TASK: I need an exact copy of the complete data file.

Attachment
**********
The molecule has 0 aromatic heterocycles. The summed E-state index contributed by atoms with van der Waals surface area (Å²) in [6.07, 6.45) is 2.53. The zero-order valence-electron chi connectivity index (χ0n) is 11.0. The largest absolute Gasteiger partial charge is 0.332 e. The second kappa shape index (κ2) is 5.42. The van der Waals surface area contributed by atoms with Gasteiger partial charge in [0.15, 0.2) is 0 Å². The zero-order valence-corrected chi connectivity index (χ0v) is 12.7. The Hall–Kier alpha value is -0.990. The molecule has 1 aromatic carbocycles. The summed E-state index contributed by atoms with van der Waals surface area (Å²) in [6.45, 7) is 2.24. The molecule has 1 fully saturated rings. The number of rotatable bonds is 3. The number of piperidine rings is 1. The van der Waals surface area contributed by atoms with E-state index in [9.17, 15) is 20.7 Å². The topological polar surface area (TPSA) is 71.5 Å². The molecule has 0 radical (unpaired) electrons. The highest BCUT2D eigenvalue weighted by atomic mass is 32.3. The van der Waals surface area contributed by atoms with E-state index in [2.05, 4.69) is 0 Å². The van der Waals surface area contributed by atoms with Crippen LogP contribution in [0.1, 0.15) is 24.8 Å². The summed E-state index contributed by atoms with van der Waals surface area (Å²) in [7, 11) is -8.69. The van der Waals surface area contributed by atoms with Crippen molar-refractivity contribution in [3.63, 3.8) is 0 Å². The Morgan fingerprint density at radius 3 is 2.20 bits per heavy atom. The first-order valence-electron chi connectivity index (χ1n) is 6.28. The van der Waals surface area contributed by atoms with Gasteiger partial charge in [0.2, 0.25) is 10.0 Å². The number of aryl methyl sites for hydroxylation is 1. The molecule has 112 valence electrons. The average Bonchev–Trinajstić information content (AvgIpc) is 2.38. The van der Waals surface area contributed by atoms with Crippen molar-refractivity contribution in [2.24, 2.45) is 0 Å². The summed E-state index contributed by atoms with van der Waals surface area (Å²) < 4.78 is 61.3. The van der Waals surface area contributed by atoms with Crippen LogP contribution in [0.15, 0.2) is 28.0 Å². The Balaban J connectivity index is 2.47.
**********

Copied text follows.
The molecule has 0 aromatic heterocycles. The summed E-state index contributed by atoms with van der Waals surface area (Å²) in [6.07, 6.45) is 2.53. The zero-order valence-electron chi connectivity index (χ0n) is 11.0. The largest absolute Gasteiger partial charge is 0.332 e. The second kappa shape index (κ2) is 5.42. The van der Waals surface area contributed by atoms with Gasteiger partial charge in [0.15, 0.2) is 0 Å². The zero-order valence-corrected chi connectivity index (χ0v) is 12.7. The Hall–Kier alpha value is -0.990. The molecule has 1 aromatic carbocycles. The summed E-state index contributed by atoms with van der Waals surface area (Å²) in [6.45, 7) is 2.24. The molecule has 1 fully saturated rings. The number of rotatable bonds is 3. The number of piperidine rings is 1. The van der Waals surface area contributed by atoms with E-state index in [9.17, 15) is 20.7 Å². The topological polar surface area (TPSA) is 71.5 Å². The molecule has 0 radical (unpaired) electrons. The highest BCUT2D eigenvalue weighted by atomic mass is 32.3. The van der Waals surface area contributed by atoms with E-state index in [2.05, 4.69) is 0 Å². The van der Waals surface area contributed by atoms with Crippen LogP contribution in [0.1, 0.15) is 24.8 Å². The summed E-state index contributed by atoms with van der Waals surface area (Å²) in [7, 11) is -8.69. The van der Waals surface area contributed by atoms with Crippen molar-refractivity contribution in [3.63, 3.8) is 0 Å². The Morgan fingerprint density at radius 3 is 2.20 bits per heavy atom. The first-order valence-electron chi connectivity index (χ1n) is 6.28. The van der Waals surface area contributed by atoms with Gasteiger partial charge in [0.2, 0.25) is 10.0 Å². The number of aryl methyl sites for hydroxylation is 1. The molecule has 112 valence electrons. The average Bonchev–Trinajstić information content (AvgIpc) is 2.38. The van der Waals surface area contributed by atoms with Crippen molar-refractivity contribution in [2.24, 2.45) is 0 Å². The summed E-state index contributed by atoms with van der Waals surface area (Å²) < 4.78 is 61.3. The van der Waals surface area contributed by atoms with Crippen LogP contribution in [0.15, 0.2) is 28.0 Å². The Balaban J connectivity index is 2.47.